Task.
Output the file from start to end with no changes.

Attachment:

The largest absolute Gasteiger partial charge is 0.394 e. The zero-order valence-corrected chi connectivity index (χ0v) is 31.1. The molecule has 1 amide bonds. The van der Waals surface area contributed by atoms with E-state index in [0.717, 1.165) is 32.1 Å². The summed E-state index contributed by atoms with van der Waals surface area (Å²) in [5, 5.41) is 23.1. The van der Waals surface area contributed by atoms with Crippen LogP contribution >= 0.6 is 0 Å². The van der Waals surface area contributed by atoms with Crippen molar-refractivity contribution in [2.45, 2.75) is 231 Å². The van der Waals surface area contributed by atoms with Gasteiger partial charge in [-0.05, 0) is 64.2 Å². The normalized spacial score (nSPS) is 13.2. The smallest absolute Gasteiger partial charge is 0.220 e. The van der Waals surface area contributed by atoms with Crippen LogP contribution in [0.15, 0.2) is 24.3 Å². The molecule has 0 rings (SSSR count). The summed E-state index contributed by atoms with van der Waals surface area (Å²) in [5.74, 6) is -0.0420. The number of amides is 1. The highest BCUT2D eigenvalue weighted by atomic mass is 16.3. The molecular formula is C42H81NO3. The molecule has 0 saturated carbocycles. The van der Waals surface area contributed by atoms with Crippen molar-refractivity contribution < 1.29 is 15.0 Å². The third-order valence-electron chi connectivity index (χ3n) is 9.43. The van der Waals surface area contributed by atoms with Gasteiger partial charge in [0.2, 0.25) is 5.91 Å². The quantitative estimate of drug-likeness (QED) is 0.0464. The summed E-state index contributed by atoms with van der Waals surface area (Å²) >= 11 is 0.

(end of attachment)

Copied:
The largest absolute Gasteiger partial charge is 0.394 e. The zero-order valence-corrected chi connectivity index (χ0v) is 31.1. The molecule has 1 amide bonds. The van der Waals surface area contributed by atoms with E-state index in [0.717, 1.165) is 32.1 Å². The summed E-state index contributed by atoms with van der Waals surface area (Å²) in [5, 5.41) is 23.1. The van der Waals surface area contributed by atoms with Crippen LogP contribution >= 0.6 is 0 Å². The van der Waals surface area contributed by atoms with Crippen molar-refractivity contribution in [2.45, 2.75) is 231 Å². The van der Waals surface area contributed by atoms with Gasteiger partial charge in [-0.05, 0) is 64.2 Å². The normalized spacial score (nSPS) is 13.2. The smallest absolute Gasteiger partial charge is 0.220 e. The van der Waals surface area contributed by atoms with Crippen LogP contribution in [0.15, 0.2) is 24.3 Å². The molecule has 0 rings (SSSR count). The summed E-state index contributed by atoms with van der Waals surface area (Å²) in [5.74, 6) is -0.0420. The number of amides is 1. The highest BCUT2D eigenvalue weighted by atomic mass is 16.3. The molecular formula is C42H81NO3. The molecule has 0 saturated carbocycles. The van der Waals surface area contributed by atoms with Crippen molar-refractivity contribution < 1.29 is 15.0 Å². The third-order valence-electron chi connectivity index (χ3n) is 9.43. The van der Waals surface area contributed by atoms with Gasteiger partial charge in [0.2, 0.25) is 5.91 Å². The quantitative estimate of drug-likeness (QED) is 0.0464. The summed E-state index contributed by atoms with van der Waals surface area (Å²) >= 11 is 0.